Cryptocurrency miners in China have started dismantling their operations and offloading the best graphics cards on the second-hand market. As Bitcoin and Ethereum came crashing down and graphics card pricing began to normalize, miners are looking to cut their losses and sell off their equipment.
Sellers have flooded Xianyu, a second-hand Chinese marketplace similar to eBay, with many used GeForce RTX 30-series (Ampere) graphics cards. We suspect that the miners aren't the only ones getting rid of their stock, but the Xianyu merchants also include scalpers and internet café owners. For example, Twitter user I_Leak_VN (opens in new tab) spotted multiple listings of custom GeForce RTX 3080 graphics cards reportedly selling for 3,500 yuan, or $523.21.
For reference, the GeForce RTX 3080 has a $699 MSRP, so these used graphics cards are selling way below MSRP. In addition, Twitter user MEGAsizeGPU (opens in new tab) discovered that some sellers deviously used fake pricing to attract buyers. In reality, some of the merchants are asking for between $600 to $750 for a GeForce RTX 3080.
Some miners have resorted to live stream auctions to get rid of their graphics cards. As per a Baidu post (opens in new tab), miners are selling tons of GeForce RTX 3060 Ti graphics cards between $300 and $350. Once upon a time, the GeForce RTX 3060 Ti was one of the most popular models for mining, given its performance and price tag. But unfortunately, the Ampere-powered graphics cards are just lying on the floor like cheap rugs waiting for the highest bidder.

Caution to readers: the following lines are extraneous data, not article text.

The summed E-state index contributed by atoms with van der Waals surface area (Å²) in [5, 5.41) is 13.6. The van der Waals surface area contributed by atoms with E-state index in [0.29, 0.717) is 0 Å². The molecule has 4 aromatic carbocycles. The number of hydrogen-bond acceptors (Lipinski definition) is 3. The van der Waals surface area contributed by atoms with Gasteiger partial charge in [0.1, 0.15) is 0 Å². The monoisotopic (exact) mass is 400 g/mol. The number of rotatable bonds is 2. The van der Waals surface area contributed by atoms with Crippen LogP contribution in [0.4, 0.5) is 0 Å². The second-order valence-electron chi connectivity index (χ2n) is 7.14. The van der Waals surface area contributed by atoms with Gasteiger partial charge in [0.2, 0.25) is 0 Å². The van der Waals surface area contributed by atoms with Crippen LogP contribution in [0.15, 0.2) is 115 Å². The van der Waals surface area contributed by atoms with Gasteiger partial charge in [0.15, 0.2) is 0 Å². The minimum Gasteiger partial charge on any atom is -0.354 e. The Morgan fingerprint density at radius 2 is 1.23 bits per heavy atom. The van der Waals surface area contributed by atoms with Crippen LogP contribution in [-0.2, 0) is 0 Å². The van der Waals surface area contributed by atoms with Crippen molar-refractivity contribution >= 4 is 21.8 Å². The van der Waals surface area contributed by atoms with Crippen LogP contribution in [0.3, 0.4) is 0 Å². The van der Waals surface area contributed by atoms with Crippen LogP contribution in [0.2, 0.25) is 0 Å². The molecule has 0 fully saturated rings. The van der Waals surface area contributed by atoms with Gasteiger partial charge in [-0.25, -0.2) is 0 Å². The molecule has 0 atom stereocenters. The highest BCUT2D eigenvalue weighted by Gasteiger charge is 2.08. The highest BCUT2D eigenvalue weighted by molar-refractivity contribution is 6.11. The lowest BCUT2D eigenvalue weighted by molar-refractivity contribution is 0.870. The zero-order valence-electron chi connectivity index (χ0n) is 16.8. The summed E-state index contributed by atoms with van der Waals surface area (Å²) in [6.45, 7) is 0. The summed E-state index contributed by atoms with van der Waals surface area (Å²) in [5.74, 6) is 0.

It's not just the minor-league cryptocurrency miners feeling the crypto squeeze. Even big mining farms like Toronto-based outfit Bitfarms have started to take action. According to a CoinDesk report (opens in new tab), Bitfarms sold 3,000 BTC valued at $62 million to reduce the company's debt and boost liquidity. The company's now down to 3,349 BTC. In addition, Riot Blockchain, one of the big-name miners, has started selling its bitcoins since April to raise cash.
Ethereum's transition to Proof-of-Stake (PoS), commonly known as "the merge," has suffered multiple setbacks over the years. Ethereum developer Tim Beiko expects the merge to reach completion between August and November. Miners still have a few months to unload their assets. However, it wouldn't be very intelligent to pick up a graphics card with a history of operating 24/7 in the cryptocurrency mines, even if the price looks attractive. But who knows. Maybe used Ampere graphics cards will be dirt cheap by November and worth the gamble.